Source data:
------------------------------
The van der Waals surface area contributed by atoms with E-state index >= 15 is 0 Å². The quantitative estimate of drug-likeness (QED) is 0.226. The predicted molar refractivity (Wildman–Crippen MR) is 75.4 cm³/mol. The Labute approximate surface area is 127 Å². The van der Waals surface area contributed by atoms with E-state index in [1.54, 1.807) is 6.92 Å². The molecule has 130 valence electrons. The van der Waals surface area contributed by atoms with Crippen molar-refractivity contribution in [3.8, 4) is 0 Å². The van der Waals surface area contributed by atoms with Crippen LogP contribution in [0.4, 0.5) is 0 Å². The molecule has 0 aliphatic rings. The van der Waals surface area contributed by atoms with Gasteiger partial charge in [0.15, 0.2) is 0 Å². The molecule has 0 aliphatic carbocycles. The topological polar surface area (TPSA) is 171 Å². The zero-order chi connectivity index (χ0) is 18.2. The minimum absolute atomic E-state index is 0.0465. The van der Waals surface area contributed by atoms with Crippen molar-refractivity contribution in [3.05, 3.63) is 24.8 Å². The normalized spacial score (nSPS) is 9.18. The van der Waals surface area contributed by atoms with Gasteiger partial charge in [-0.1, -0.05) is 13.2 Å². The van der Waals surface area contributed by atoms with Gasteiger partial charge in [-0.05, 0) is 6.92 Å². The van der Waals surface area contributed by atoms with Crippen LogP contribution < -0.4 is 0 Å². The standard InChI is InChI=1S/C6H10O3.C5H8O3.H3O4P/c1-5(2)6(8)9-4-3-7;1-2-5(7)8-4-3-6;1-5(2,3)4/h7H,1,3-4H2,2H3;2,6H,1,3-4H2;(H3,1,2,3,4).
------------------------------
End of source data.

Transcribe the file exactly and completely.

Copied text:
The van der Waals surface area contributed by atoms with E-state index >= 15 is 0 Å². The quantitative estimate of drug-likeness (QED) is 0.226. The predicted molar refractivity (Wildman–Crippen MR) is 75.4 cm³/mol. The Labute approximate surface area is 127 Å². The van der Waals surface area contributed by atoms with E-state index in [1.54, 1.807) is 6.92 Å². The molecule has 130 valence electrons. The van der Waals surface area contributed by atoms with Crippen molar-refractivity contribution in [3.8, 4) is 0 Å². The van der Waals surface area contributed by atoms with Crippen LogP contribution in [0.4, 0.5) is 0 Å². The molecule has 0 aliphatic rings. The van der Waals surface area contributed by atoms with Gasteiger partial charge in [0.15, 0.2) is 0 Å². The molecule has 0 aliphatic carbocycles. The topological polar surface area (TPSA) is 171 Å². The zero-order chi connectivity index (χ0) is 18.2. The minimum absolute atomic E-state index is 0.0465. The van der Waals surface area contributed by atoms with Crippen molar-refractivity contribution in [3.05, 3.63) is 24.8 Å². The normalized spacial score (nSPS) is 9.18. The van der Waals surface area contributed by atoms with Gasteiger partial charge in [-0.1, -0.05) is 13.2 Å². The van der Waals surface area contributed by atoms with Gasteiger partial charge in [-0.05, 0) is 6.92 Å². The van der Waals surface area contributed by atoms with Crippen LogP contribution < -0.4 is 0 Å². The standard InChI is InChI=1S/C6H10O3.C5H8O3.H3O4P/c1-5(2)6(8)9-4-3-7;1-2-5(7)8-4-3-6;1-5(2,3)4/h7H,1,3-4H2,2H3;2,6H,1,3-4H2;(H3,1,2,3,4).